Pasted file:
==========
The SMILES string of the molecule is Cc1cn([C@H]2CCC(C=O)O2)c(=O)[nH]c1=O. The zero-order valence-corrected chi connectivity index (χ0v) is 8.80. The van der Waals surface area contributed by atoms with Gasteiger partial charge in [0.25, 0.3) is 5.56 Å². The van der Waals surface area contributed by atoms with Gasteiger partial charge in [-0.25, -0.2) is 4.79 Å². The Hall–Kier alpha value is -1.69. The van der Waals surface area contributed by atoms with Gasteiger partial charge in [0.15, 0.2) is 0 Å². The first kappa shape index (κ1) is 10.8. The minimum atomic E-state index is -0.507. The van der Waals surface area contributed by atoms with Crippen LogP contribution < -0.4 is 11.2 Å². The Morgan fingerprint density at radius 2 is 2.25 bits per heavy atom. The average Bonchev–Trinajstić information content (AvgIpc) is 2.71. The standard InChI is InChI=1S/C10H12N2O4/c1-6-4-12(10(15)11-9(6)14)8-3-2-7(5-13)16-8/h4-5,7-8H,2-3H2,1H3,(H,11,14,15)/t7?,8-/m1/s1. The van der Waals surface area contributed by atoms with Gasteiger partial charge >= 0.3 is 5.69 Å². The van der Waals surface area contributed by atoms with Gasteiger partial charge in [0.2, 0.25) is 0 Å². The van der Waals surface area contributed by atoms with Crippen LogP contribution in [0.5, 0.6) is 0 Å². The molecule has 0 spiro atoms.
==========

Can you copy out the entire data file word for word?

The SMILES string of the molecule is Cc1cn([C@H]2CCC(C=O)O2)c(=O)[nH]c1=O. The zero-order valence-corrected chi connectivity index (χ0v) is 8.80. The van der Waals surface area contributed by atoms with Gasteiger partial charge in [0.25, 0.3) is 5.56 Å². The van der Waals surface area contributed by atoms with Gasteiger partial charge in [-0.25, -0.2) is 4.79 Å². The Hall–Kier alpha value is -1.69. The van der Waals surface area contributed by atoms with Gasteiger partial charge in [0.15, 0.2) is 0 Å². The first kappa shape index (κ1) is 10.8. The minimum atomic E-state index is -0.507. The van der Waals surface area contributed by atoms with Crippen LogP contribution < -0.4 is 11.2 Å². The Morgan fingerprint density at radius 2 is 2.25 bits per heavy atom. The average Bonchev–Trinajstić information content (AvgIpc) is 2.71. The standard InChI is InChI=1S/C10H12N2O4/c1-6-4-12(10(15)11-9(6)14)8-3-2-7(5-13)16-8/h4-5,7-8H,2-3H2,1H3,(H,11,14,15)/t7?,8-/m1/s1. The van der Waals surface area contributed by atoms with Gasteiger partial charge >= 0.3 is 5.69 Å². The van der Waals surface area contributed by atoms with Gasteiger partial charge in [0.2, 0.25) is 0 Å². The van der Waals surface area contributed by atoms with Crippen LogP contribution in [0.5, 0.6) is 0 Å². The molecule has 0 spiro atoms.